Today I submitted my PhD thesis. To mark it, I would like to share my acknowledgements section. From reading several theses, I got the feeling that this section tends to be an afterthought in most authors minds. Which is understandable. The process of writing one is brutal. Possibly the mental equivalent of the many who take on expeditions up mountains or across oceans each year. Since the acknowledgements are usually written at the end and are one of the few sections which aren't examined, the individual simply wants to finish. To me though, the acknowledgements were the most important part. It is the only section I am allowed to express how the process made me feel, and perhaps more importantly the influence others had on me...
In 2015 I had Serotonin Syndrome. Overnight I went from someone who had never experienced any physical anxiety symptoms - to major panic attacks, agoraphobia, and constant general anxiety. I no longer had the capacity to do my PhD and took temporary withdrawal for a year where I had to learn how to function as a human being again. Upon returning to my PhD, a major achievement in itself, I realised the stress of even half an hour’s worth of work rendered me not only incapable of functioning for the rest of the day, but the day after too. If I was to complete my PhD, I needed to figure out how to work a stress-free day. Over the course of a couple of years I learnt and refined a routine that helped me to achieve this. I still struggle a lot of the time, I fall out of the routine and take shortcuts. I am human after all. But I sit here with a finished thesis and time to spare. The following documents a single day of the routine. This is how I did my PhD.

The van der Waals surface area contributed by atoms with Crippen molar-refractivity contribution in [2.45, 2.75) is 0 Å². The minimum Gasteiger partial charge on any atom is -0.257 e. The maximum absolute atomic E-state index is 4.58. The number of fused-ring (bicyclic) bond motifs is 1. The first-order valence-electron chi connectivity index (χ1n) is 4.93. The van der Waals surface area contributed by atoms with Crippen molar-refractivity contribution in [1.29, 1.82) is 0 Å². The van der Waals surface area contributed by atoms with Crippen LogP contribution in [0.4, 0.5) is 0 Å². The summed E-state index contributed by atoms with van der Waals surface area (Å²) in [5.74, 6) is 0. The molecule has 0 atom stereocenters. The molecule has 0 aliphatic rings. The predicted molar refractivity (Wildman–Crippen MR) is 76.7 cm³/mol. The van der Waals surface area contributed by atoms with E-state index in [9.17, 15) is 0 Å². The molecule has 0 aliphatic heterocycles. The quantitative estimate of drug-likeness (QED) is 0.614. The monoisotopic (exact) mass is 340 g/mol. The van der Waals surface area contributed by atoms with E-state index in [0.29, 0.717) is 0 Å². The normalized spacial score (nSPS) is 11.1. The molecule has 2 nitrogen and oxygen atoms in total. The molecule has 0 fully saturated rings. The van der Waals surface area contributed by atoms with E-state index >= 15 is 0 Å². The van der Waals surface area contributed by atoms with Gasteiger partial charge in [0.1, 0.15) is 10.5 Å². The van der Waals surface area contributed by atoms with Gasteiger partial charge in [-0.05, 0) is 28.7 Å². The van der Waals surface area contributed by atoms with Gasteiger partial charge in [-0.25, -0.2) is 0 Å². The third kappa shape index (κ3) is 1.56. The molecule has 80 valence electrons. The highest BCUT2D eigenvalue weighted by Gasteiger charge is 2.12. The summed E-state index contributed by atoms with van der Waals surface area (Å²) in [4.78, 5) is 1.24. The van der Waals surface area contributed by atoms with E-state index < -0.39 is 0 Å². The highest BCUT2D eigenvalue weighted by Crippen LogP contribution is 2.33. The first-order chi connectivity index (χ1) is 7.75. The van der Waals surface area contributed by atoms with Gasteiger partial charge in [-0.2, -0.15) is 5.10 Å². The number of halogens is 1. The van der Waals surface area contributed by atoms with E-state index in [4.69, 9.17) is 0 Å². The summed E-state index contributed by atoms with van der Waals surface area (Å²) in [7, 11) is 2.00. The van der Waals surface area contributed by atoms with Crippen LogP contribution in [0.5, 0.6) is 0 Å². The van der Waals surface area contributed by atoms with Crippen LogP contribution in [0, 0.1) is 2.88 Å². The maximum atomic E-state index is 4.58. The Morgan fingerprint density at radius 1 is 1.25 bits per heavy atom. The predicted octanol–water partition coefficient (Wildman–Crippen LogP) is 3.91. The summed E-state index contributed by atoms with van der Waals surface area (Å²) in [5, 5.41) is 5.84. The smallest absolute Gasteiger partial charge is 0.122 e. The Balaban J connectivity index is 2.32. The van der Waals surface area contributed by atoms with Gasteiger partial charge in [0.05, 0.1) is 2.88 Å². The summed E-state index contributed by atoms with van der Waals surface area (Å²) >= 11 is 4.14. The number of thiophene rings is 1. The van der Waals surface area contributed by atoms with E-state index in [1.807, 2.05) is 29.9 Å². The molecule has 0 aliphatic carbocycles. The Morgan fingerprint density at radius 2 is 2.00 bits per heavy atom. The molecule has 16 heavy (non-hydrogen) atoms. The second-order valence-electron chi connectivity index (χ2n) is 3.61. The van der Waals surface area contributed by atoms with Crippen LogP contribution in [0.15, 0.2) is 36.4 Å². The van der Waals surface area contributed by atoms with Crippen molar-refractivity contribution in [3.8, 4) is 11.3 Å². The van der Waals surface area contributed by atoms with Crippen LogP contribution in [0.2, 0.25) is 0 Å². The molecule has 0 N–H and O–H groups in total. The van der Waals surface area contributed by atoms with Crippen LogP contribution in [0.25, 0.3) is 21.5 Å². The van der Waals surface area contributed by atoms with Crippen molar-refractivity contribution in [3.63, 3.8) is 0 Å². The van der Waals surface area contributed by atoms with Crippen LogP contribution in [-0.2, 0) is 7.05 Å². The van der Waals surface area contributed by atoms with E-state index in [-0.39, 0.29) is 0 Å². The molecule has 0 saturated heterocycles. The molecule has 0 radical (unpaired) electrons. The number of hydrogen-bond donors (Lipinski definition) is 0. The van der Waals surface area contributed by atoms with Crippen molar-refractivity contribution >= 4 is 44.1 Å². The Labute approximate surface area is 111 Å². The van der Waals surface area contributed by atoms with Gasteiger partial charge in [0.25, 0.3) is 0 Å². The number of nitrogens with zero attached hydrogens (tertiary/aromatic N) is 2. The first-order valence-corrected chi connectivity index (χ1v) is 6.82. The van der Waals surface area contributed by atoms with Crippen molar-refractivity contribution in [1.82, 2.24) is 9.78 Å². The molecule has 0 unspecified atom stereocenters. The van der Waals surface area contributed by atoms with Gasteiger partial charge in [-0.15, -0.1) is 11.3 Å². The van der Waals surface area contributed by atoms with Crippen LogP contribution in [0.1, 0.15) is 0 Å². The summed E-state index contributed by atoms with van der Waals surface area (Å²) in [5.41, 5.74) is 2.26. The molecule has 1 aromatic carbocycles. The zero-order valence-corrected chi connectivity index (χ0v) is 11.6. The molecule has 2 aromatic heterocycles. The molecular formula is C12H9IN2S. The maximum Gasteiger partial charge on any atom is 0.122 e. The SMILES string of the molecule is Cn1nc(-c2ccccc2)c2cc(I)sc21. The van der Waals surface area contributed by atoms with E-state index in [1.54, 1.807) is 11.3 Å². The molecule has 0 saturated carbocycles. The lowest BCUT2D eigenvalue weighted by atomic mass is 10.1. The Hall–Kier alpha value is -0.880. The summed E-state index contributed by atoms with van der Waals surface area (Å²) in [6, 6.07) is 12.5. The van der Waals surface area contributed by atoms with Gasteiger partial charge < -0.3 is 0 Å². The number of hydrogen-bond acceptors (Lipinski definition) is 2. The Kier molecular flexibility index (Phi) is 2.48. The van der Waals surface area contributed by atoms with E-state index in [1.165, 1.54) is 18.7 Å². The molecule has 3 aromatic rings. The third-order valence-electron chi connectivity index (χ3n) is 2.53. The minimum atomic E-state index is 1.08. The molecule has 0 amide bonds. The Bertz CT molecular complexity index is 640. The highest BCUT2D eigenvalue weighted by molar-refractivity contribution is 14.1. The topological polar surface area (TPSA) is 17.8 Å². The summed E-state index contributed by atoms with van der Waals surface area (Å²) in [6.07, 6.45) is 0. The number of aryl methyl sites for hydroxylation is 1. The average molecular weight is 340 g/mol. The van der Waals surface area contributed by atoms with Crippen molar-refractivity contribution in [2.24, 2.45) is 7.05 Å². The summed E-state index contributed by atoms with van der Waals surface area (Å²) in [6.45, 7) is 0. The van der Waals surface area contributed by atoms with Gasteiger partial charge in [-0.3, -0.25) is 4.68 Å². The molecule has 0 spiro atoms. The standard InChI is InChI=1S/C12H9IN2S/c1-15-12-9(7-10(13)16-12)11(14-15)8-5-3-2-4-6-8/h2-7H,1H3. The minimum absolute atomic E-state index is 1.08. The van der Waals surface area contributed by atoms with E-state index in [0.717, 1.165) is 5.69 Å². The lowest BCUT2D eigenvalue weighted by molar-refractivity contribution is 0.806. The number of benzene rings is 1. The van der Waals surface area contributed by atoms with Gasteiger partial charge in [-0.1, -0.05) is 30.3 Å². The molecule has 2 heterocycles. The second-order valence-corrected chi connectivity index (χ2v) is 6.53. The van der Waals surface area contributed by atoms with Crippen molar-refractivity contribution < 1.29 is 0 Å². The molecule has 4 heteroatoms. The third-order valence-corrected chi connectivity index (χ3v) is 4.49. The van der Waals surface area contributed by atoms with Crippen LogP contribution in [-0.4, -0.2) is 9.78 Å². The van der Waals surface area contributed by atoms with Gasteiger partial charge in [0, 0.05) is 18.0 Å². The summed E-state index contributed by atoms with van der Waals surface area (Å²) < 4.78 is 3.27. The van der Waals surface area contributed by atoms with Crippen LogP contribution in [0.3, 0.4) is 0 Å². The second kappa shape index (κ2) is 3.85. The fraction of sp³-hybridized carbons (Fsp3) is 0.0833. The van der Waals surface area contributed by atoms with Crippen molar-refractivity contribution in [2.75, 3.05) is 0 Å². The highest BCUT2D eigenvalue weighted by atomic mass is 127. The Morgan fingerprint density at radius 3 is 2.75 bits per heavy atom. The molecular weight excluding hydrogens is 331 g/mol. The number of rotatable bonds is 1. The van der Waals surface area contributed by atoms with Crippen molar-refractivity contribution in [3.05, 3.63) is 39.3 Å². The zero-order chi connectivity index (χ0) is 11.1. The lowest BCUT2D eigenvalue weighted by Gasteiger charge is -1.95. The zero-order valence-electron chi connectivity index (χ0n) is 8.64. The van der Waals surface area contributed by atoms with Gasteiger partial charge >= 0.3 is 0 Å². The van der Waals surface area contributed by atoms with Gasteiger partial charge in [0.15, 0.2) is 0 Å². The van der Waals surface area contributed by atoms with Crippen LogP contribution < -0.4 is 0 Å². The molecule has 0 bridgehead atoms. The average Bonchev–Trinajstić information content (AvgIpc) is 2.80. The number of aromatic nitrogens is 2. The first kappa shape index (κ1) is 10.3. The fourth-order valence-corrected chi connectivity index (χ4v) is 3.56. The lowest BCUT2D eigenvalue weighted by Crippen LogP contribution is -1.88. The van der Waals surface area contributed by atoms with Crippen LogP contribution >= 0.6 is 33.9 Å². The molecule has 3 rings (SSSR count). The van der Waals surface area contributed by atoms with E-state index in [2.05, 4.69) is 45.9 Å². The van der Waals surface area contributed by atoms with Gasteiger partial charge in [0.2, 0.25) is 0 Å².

The day starts with the night before. I have found sleep to be the most influential factor in how stressed I am the next day. Have you ever noticed how you can feel extremely agitated and stressed in the evening and the next day as fresh as a daisy? Sleep. I have yet to discover a process anywhere near as beneficial for an anxious, stressed mind.
I try to be in bed by around 8 – 9pm with the aim to get up from 6am-7am. A couple of hours before I will clip on my special blue-light filter lenses (I realised a blue light filter on your phone is useless if you spend your entire evening bathed in artificial lights!). Just before I get into bed, I write my plan of tomorrows tasks to achieve, both work and socially. Then I write/reflect in my diary of all the things that happened today. Both these things help to dispel worry from my mind. Clearing it so I can be relaxed enough to get to sleep.